Let $ f:X\to Y $ be a map in the pointed category of topological spaces $ Top_* $. And let $ U:Top_*\to Top $ be the "forgetful" functor (which "forgets" the basepoint). We can look at the reduced mapping cylinder $ M_f $ and at the unreduced mapping cylinder $ M_{U(f)} $ in the category $ Top $. Until yesterday, I thought $ M_f $ has the same homotopy type of $ M_{U(f)} $. But, in May's Concise Course, he says "If $X, Y$ are well-pointed, then $ M_f $ has the same homotopy type of $ M_{U(f)} $."

Is this hypothesis necessary?

If it is truly necessary, I want to know where I'm wrong. I thought this: Since $ M_{U(f)} $ is a pushout of a trivial cofibration, we have that $ Y\to M_{U(f)} $ is a trivial cofibration. The same way (or only using a explicit homotopy), we have that $ Y\to M_f $ is a homotopy equivalence. So we have that $ M_{U(f)}\equiv Y\equiv M_f $.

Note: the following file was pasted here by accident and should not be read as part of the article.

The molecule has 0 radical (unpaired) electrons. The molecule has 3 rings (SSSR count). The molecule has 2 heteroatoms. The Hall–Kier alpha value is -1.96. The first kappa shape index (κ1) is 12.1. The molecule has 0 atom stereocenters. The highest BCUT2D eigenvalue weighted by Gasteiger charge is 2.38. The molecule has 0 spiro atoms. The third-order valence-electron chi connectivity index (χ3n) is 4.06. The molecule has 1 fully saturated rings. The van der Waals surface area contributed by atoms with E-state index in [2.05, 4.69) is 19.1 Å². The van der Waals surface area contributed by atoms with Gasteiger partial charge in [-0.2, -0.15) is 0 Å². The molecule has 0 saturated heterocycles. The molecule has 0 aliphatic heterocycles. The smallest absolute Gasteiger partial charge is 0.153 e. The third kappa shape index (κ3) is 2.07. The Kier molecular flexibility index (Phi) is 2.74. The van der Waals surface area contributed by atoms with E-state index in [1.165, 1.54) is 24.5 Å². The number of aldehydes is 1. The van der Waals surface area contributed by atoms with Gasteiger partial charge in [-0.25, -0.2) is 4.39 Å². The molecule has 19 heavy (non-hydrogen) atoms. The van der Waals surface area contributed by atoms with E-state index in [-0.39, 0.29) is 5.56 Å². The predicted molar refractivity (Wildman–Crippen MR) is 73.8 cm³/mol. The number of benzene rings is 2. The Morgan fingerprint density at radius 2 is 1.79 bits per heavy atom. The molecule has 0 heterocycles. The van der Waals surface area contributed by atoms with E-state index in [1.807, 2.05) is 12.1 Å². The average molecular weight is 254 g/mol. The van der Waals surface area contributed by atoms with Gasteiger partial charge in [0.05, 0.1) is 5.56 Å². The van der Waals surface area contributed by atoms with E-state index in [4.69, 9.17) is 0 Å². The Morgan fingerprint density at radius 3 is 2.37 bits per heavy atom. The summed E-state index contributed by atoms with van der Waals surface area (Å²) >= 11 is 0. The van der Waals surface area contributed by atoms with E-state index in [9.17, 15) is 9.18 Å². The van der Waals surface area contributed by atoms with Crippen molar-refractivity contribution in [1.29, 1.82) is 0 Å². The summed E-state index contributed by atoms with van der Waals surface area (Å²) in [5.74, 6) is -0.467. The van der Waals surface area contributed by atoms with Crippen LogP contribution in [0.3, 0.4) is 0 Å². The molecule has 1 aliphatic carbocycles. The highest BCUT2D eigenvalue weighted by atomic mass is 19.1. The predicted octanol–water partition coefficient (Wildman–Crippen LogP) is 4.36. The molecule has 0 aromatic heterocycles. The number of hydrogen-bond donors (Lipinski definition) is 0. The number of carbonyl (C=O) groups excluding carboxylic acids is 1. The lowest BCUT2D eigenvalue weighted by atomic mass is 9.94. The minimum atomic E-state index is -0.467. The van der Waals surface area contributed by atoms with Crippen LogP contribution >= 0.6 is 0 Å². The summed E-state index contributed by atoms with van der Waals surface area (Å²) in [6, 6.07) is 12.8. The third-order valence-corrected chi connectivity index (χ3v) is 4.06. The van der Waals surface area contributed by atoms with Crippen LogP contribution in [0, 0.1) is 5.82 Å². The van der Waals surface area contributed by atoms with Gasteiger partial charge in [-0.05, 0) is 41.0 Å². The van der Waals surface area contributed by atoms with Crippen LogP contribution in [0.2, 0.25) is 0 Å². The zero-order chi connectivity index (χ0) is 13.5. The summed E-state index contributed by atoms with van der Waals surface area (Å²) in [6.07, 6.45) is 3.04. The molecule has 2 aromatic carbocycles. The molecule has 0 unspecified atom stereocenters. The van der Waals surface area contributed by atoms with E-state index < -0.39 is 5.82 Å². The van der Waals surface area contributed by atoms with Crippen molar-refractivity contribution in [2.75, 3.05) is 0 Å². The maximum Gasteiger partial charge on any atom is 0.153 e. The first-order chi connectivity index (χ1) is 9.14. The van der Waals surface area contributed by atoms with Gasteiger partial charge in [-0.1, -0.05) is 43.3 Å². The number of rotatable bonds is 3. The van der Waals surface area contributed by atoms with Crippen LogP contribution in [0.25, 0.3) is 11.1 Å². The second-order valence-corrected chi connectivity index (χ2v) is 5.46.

I know that the first statement is right. If there is something wrong, it is in the second statement. I believed that we can factor any function in $ Top _* $ in the same way as in $ Top $, id est, $ f= R\circ j $, where $ j: X\to M_f $ is a cofibration and $ R: M_f\to Y $ is a strong retract. Is it wrong?